Monday 16 September 2019 8:41 am

Liberal Democrats split over new Revoke A50 position

The Liberal Democrats are fracturing over the party’s new position to revoke Article 50, less than a day after it was agreed as formal policy.

Yesterday afternoon members overwhelmingly voted for MPs to stand on a manifesto promise to revoke Brexit without a referendum.

Under the plan, the Liberal Democrats would still support a second Brexit referendum with an option of remain, but would promise to Revoke Article 50 if Jo Swinson’s party won an absolute majority.

The move came just after former Conservative minister Sam Gymiah became the latest MP to defect, joining the likes of pro-Remain Chuka Umunna, Sarah Wollaston and Philip Lee.


But while Swinson said the new policy would allow the party to be “straightforward with people in an election”, it was immediately attacked by commentators on Twitter, who claimed the move was “neither liberal nor democratic”.

Swinson told The Marr Show: “As Liberal Democrats we have argued that a specific Brexit deal should be put to a people’s vote to give clarity. But if we end up at a general election then I think we need to be straightforward with people and give them an option for all this Brexit chaos to stop.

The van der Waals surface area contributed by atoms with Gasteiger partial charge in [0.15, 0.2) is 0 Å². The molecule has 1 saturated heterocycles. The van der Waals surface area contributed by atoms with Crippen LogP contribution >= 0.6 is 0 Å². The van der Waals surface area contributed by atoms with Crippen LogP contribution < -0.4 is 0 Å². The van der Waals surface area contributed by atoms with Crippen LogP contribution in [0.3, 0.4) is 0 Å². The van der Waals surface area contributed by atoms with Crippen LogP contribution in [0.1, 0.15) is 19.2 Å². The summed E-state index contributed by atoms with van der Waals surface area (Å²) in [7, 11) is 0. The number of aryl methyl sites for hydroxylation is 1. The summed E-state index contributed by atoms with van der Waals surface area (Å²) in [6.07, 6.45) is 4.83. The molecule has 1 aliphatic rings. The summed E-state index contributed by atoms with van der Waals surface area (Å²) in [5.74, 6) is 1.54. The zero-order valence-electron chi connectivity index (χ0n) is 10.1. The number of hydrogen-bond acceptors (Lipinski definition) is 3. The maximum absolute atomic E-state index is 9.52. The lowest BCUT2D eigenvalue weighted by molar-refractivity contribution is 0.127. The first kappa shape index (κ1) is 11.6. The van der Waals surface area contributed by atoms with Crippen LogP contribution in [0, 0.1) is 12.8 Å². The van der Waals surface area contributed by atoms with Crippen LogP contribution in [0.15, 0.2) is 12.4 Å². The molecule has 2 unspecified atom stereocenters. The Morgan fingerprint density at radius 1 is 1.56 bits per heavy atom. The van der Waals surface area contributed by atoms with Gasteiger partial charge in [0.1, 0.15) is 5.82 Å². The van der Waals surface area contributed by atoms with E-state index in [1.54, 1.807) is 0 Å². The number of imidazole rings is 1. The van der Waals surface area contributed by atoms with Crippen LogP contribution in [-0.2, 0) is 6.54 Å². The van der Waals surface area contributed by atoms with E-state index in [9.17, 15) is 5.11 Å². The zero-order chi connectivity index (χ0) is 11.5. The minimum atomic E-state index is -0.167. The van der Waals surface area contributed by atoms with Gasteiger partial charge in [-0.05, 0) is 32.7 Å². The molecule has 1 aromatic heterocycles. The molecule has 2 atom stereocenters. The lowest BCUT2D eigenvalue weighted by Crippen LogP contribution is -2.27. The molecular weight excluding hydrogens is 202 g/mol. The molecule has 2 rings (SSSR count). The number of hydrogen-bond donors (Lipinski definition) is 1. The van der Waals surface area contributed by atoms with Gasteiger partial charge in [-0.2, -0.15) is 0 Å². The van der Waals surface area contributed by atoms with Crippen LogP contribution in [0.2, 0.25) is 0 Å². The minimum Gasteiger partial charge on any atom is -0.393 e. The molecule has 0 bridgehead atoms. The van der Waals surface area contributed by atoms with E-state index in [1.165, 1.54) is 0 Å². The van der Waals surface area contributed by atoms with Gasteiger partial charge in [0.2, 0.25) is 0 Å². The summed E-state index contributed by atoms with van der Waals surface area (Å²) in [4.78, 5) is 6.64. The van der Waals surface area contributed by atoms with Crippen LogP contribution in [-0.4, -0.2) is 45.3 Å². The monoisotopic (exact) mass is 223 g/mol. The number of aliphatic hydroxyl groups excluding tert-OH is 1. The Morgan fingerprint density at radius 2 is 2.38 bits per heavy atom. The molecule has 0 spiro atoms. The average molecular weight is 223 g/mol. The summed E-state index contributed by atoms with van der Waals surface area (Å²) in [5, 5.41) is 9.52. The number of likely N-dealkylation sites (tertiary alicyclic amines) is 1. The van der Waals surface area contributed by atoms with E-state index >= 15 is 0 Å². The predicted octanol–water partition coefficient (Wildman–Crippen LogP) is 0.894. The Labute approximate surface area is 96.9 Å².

“But if instead we find ourselves in an election it would be bizarre for us to suggest that the main issue of that election will be anything other than Brexit.”

This morning outgoing MP and former minister Norman Lamb, who plans to retire at the next election, told the Today programme he warned it was “playing with fire”.

He added: “I don’t feel, personally, that there enough people out there trying to find ways of reuniting the people in our country and I think that the polarisation that we are seeing is actually incredibly dangerous. I think we are playing with fire in many ways.”

Lib Dem peer Paul Scriven agreed, tweeting: “Our new policy on Article 50 is wrong and we are boarding on becoming extreme on Brexit. We will not help to bring the country together if we unilaterally act in this way.”

Scriven added: “Our role is to look deeper than a way to stop Brexit which could widen the social divide that now is fracturing our country. Process to bring people together is just as important as outcome. We are not going to help heal the divide with this new policy.”


Main image: Getty

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